Parochial Church Councils

 

Membership of church electoral rolls and the management of Parochial Church Meetings and Councils is governed by the Church Representation Rules 2011.

The responsibilities and duties of Parochial Church Councils (" PCCs") are set out in the Parochial Church Councils (Powers) Measure 1956. Amongst other matters, the Measure requires that a PCC may not acquire either (a) an interest in land, or (b) any personal property to be held on permanent trusts, without the consent of the diocesan authority (the Diocesan Board of Finance). Where any such property is acquired, it must be vested in the Diocesan Board of Finance as custodian trustee for the PCC.

Membership of church electoral rolls and the management of Parochial Church Meetings and Councils is governed by the Church Representation Rules 2011

Frequently Asked Question

Q1: Am I entitled to be elected to the PCC of my local Church?

You qualify for nomination and election if:
(a) your name is on the electoral roll of the church, and has been on the roll for at least 6 months, unless you are under 18; and
(b) you are an actual communicant (which means that you have received Communion in a Church of England church, or in a church in communion with the Church of England, at least three times during the 12 months before election); and
(c) you are at least 16 years of age.

Q2: How do I get on to the church electoral roll?

You fill in a copy of the application form prescribed by the Rules. The PCC Secretary (or the Church Electoral Roll Officer, if there is one) should be able to provide you with a copy, or you can download a copy from the link below. You can apply at any time. You are entitled to apply to be on the roll if:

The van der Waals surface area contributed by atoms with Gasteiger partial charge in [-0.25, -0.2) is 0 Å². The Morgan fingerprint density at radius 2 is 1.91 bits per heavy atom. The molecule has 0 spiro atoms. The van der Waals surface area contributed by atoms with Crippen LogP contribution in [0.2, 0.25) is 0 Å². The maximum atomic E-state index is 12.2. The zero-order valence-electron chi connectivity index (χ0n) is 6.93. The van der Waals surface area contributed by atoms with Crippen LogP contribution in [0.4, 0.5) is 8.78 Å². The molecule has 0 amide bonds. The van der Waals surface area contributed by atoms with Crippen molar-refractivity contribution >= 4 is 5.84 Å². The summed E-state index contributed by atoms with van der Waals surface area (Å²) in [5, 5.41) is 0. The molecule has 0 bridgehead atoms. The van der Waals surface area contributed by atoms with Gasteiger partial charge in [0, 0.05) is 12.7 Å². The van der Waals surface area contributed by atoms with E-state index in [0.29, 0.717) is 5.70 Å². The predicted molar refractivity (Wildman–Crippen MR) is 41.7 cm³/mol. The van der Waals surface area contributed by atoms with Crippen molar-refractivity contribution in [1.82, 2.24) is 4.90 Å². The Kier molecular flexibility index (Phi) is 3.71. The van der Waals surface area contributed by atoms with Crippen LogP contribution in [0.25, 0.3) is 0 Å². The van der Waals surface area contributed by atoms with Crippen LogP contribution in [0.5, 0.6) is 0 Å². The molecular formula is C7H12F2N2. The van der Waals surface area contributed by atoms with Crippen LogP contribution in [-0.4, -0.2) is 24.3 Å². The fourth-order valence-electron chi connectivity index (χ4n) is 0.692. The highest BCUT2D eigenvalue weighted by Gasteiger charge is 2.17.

(a) you are a member of the Church of England or of a Church in communion with the Church of England and resident in the parish; or
(b) you are such a member and, not being resident in the parish, you have habitually attended public worship in the parish during a period of six months prior to enrolment; or
(c) you are a member in good standing of a Church which subscribes to the doctrine of the Holy Trinity (not being a Church in communion with the Church of England) and also prepared to declare himself to be a member of the Church of England, having habitually attended public worship in the parish during a period of six months prior to enrolment.

Q3: How many people are there normally on a PCC?

It varies from parish to parish. Certain people are PCC members automatically:
(a) all clergy, deaconesses and layworkers licensed to the parish;
(b) the churchwardens and any deputy churchwardens;
(c) such of the readers licensed to the parish as the PCC decides;
(d) any person on the electoral roll of the parish who is also a member of any deanery or diocesan synod, or of the General Synod.
In addition, the annual meeting of the PCC elects a certain number of lay members. The number depends on how many names are on the church electoral roll:
(a) 6 representatives of the laity, if there are not more than 50 on the church electoral roll;
(b) 9 representatives, if there are not more than 100 on the electoral roll;
(c) where there are more than 100 names on the roll, a further 3 representatives for each 100 (or part of 100), up to a maximum of 15 members.
Additionally, the PCC may co-opt members during the course of a year, but the number of co-opted members should not exceed one-fifth of the number of elected lay members of the PCC.

Q4: How often should a PCC meet?

A PCC should meet not less than four times in each year. Meetings should be convened by the chairman. If not more than four meetings are held, they should be at quarterly intervals so far as possible.